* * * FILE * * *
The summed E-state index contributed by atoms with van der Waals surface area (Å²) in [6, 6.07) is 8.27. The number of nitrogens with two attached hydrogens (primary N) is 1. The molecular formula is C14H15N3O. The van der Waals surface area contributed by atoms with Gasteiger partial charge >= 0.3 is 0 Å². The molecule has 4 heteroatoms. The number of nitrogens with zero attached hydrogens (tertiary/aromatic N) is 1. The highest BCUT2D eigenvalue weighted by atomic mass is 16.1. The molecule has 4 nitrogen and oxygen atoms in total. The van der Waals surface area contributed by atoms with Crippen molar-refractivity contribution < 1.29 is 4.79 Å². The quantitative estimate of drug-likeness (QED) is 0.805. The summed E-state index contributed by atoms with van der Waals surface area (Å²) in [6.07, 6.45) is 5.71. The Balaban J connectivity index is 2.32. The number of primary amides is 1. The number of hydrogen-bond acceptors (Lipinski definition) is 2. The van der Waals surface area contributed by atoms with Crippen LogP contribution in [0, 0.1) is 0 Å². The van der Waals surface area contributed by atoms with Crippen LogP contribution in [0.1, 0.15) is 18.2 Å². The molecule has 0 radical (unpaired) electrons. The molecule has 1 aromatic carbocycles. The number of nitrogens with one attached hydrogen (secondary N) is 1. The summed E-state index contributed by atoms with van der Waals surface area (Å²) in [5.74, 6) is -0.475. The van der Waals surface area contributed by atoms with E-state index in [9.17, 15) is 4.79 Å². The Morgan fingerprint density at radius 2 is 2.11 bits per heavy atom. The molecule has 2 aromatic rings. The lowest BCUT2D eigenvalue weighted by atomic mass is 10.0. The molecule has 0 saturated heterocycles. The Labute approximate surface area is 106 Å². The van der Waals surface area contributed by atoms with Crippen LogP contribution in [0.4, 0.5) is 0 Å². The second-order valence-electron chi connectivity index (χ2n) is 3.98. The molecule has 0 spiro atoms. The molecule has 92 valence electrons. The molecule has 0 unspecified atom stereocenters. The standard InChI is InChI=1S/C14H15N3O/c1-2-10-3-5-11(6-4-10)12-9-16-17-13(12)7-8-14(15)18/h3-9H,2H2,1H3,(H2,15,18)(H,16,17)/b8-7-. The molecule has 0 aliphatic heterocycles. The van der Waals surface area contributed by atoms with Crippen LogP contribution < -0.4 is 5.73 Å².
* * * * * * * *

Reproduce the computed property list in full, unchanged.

The summed E-state index contributed by atoms with van der Waals surface area (Å²) in [6, 6.07) is 8.27. The number of nitrogens with two attached hydrogens (primary N) is 1. The molecular formula is C14H15N3O. The van der Waals surface area contributed by atoms with Gasteiger partial charge >= 0.3 is 0 Å². The molecule has 4 heteroatoms. The number of nitrogens with zero attached hydrogens (tertiary/aromatic N) is 1. The highest BCUT2D eigenvalue weighted by atomic mass is 16.1. The molecule has 4 nitrogen and oxygen atoms in total. The van der Waals surface area contributed by atoms with Crippen molar-refractivity contribution < 1.29 is 4.79 Å². The quantitative estimate of drug-likeness (QED) is 0.805. The summed E-state index contributed by atoms with van der Waals surface area (Å²) in [6.07, 6.45) is 5.71. The Balaban J connectivity index is 2.32. The number of primary amides is 1. The number of hydrogen-bond acceptors (Lipinski definition) is 2. The van der Waals surface area contributed by atoms with Crippen LogP contribution in [0, 0.1) is 0 Å². The van der Waals surface area contributed by atoms with Crippen LogP contribution in [0.1, 0.15) is 18.2 Å². The molecule has 0 radical (unpaired) electrons. The molecule has 1 aromatic carbocycles. The number of nitrogens with one attached hydrogen (secondary N) is 1. The summed E-state index contributed by atoms with van der Waals surface area (Å²) in [5.74, 6) is -0.475. The van der Waals surface area contributed by atoms with E-state index in [9.17, 15) is 4.79 Å². The Morgan fingerprint density at radius 2 is 2.11 bits per heavy atom. The molecule has 2 aromatic rings. The lowest BCUT2D eigenvalue weighted by atomic mass is 10.0. The molecule has 0 saturated heterocycles. The Labute approximate surface area is 106 Å². The van der Waals surface area contributed by atoms with Crippen LogP contribution in [0.4, 0.5) is 0 Å². The second-order valence-electron chi connectivity index (χ2n) is 3.98. The molecule has 0 spiro atoms. The molecule has 92 valence electrons. The molecule has 0 unspecified atom stereocenters. The standard InChI is InChI=1S/C14H15N3O/c1-2-10-3-5-11(6-4-10)12-9-16-17-13(12)7-8-14(15)18/h3-9H,2H2,1H3,(H2,15,18)(H,16,17)/b8-7-. The molecule has 0 aliphatic heterocycles. The van der Waals surface area contributed by atoms with Crippen LogP contribution < -0.4 is 5.73 Å².